Tuesday, 13 May 2008

day 45

I was (strangely) up at dawn and saw this lone little plane making the most of paris at its quietest...

I’ve been thinking about desire today, and what happens when it evaporates: what becomes of a life when the wanting disappears? can anyone go forward without the desire for change, for movement, for more?

I heard what a feeling from flashdance today and there is a line in it that says: ‘take your passion, and make it happen…’ but what happens to people who have lost the desire to make anything happen? society doesn’t like a person without desire. they have slipped and we get embarrassed.

everyday I walk past at least three or four people patiently sitting, on streets, in metros, with signs asking for money. did they once have desire and then lose it? how did that happen? who will 'lose' it next?

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Blogger Jane K said...

strangely enough this pondering relates to some of the central concerns of my PhD so I'll cut and paste you a tiny bit of about the passion of creative careers and the impact that lack of support and lack of suitable working conditions has on this. This, of course, can be extrapolated to the feelings of passion and desire we have in all aspects of our lives and that - in a way - is what Csikszentmihalyi's work (one of the main theorists I'm basing my thesis on) on 'flow' is about. If one doesn't have enough flow in one's life: enough passion of course one ends up on the streets with a depressing sign. And we could have all ended up there but we were fortunate enough to have the support or the resources to refind our momentarily confused, dazed, and beleagred passions and grasp onto the side of the boat before we slipped under. Our supports: our environment and the people who care for us, who work with us - gave us the strength and energy we needed to haul ourselves back up. That's my idea for today -for what it it worth.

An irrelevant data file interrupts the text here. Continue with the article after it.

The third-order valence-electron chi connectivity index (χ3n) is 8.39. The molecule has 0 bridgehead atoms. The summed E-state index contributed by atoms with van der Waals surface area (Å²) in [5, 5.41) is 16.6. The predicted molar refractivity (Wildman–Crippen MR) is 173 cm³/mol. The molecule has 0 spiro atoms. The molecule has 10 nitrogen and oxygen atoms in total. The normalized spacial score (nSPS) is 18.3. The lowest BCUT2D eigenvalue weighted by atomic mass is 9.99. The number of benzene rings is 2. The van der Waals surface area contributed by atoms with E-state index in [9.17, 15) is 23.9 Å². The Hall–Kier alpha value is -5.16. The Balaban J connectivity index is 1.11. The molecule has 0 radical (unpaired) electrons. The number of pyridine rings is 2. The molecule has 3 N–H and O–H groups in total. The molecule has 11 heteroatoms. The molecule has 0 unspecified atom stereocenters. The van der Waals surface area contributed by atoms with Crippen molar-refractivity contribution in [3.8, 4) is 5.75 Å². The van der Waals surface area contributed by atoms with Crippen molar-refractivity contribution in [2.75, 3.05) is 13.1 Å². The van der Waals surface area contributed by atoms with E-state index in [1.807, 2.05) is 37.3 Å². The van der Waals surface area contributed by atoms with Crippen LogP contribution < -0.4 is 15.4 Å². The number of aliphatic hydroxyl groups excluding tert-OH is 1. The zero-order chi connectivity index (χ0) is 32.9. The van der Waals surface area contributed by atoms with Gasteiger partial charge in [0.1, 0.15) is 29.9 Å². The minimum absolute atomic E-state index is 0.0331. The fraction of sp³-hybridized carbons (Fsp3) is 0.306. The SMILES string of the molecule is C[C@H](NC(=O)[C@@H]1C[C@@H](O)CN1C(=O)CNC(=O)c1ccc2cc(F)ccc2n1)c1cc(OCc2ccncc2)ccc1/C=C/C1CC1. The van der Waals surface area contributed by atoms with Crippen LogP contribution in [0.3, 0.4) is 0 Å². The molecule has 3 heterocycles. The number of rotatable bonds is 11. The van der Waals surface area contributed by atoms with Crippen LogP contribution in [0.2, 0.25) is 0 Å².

The bit in my PhD goes like this (please excuse the roughness of it): Sustaining passion

At the heart of most theatre practitioners’ professional lives lies the passionate drive to create. QUOTE BY ARTIST HELB BACK DUE TO COPYRIGHT. The framework established in this thesis starts with this passion and, keeping it at its centre, follows the organic energy that originates with the individual practitioner and their passion as it moves out into their career, their environment, their collaborators and their industry. The aim of this framework is to map where the energy and passion becomes lost or overwhelmed and unable to return or be reciprocated through this system back to the individual – to feed them, inspire them and sustain them into the future. Csikszentmihalyi reflects on the importance of passion in his chapter on The Flow of Creativity (Csikszentmihalyi Creativity 107). ‘Creative persons,’ he writes ‘differ from one another in a variety of ways, but in one respect they are unanimous: They all love what they do. It is not the hope of achieving fame or making money that drives them; rather, it is the opportunity to do the work that they enjoy doing’. This is certainly the case for Australian independent theatre practitioners who, although may hope for fame or money as a bonus, do not hold this hope as the primary driver for their careers. However, as this thesis has discussed, for many independent artists or companies this creative drive and vision becomes dulled by the constant stress and overwhelming amount of work required to live by such a non-financially rewarding career. As maturity, family and health commitments and the desire to lead a more stress-free life increase many practitioners move laterally into different arts-related professions or drop out altogether. Their creative spark and passion, which is so integral to Csikszentmihalyi’s concept of flow and well-being (Csikszentmihalyi Flow: The Psychology of Happiness), is often lost in the overwhelming and often unsympathetic environment in which it has to struggle for remain.